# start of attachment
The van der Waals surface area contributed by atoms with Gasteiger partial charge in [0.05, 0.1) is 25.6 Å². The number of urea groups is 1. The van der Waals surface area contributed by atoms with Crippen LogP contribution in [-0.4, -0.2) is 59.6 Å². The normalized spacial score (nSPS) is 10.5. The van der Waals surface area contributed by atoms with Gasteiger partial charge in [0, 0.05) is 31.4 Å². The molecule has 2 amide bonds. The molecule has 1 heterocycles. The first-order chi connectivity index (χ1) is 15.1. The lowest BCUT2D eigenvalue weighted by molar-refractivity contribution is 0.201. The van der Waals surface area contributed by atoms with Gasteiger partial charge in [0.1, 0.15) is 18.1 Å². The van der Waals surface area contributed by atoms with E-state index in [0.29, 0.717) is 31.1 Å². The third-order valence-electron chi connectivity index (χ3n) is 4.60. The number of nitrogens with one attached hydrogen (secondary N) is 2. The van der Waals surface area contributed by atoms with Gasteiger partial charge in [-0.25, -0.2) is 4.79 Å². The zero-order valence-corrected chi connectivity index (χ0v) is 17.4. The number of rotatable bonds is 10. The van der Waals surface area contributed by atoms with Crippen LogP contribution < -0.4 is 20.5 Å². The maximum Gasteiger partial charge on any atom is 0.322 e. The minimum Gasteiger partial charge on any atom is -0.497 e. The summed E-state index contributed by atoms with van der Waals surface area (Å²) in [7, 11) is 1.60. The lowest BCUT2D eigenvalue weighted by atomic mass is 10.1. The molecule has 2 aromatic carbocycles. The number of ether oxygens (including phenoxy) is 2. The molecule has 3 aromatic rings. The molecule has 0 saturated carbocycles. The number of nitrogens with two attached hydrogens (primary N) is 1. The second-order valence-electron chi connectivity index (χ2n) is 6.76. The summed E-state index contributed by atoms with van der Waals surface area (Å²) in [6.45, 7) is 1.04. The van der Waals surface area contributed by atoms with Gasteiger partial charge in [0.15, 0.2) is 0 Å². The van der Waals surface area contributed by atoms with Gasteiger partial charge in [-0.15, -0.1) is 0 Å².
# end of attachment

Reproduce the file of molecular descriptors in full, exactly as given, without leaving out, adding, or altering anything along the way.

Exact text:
The van der Waals surface area contributed by atoms with Gasteiger partial charge in [0.05, 0.1) is 25.6 Å². The number of urea groups is 1. The van der Waals surface area contributed by atoms with Crippen LogP contribution in [-0.4, -0.2) is 59.6 Å². The normalized spacial score (nSPS) is 10.5. The van der Waals surface area contributed by atoms with Gasteiger partial charge in [0, 0.05) is 31.4 Å². The molecule has 2 amide bonds. The molecule has 1 heterocycles. The first-order chi connectivity index (χ1) is 15.1. The lowest BCUT2D eigenvalue weighted by molar-refractivity contribution is 0.201. The van der Waals surface area contributed by atoms with Gasteiger partial charge in [0.1, 0.15) is 18.1 Å². The van der Waals surface area contributed by atoms with E-state index in [0.29, 0.717) is 31.1 Å². The third-order valence-electron chi connectivity index (χ3n) is 4.60. The number of nitrogens with one attached hydrogen (secondary N) is 2. The van der Waals surface area contributed by atoms with Gasteiger partial charge in [-0.25, -0.2) is 4.79 Å². The zero-order valence-corrected chi connectivity index (χ0v) is 17.4. The number of rotatable bonds is 10. The van der Waals surface area contributed by atoms with Crippen LogP contribution < -0.4 is 20.5 Å². The maximum Gasteiger partial charge on any atom is 0.322 e. The minimum Gasteiger partial charge on any atom is -0.497 e. The summed E-state index contributed by atoms with van der Waals surface area (Å²) in [7, 11) is 1.60. The lowest BCUT2D eigenvalue weighted by atomic mass is 10.1. The molecule has 2 aromatic carbocycles. The number of ether oxygens (including phenoxy) is 2. The molecule has 3 aromatic rings. The molecule has 0 saturated carbocycles. The number of nitrogens with two attached hydrogens (primary N) is 1. The second-order valence-electron chi connectivity index (χ2n) is 6.76. The summed E-state index contributed by atoms with van der Waals surface area (Å²) in [6.45, 7) is 1.04. The van der Waals surface area contributed by atoms with Gasteiger partial charge in [0.15, 0.2) is 0 Å². The van der Waals surface area contributed by atoms with Gasteiger partial charge in [-0.15, -0.1) is 0 Å².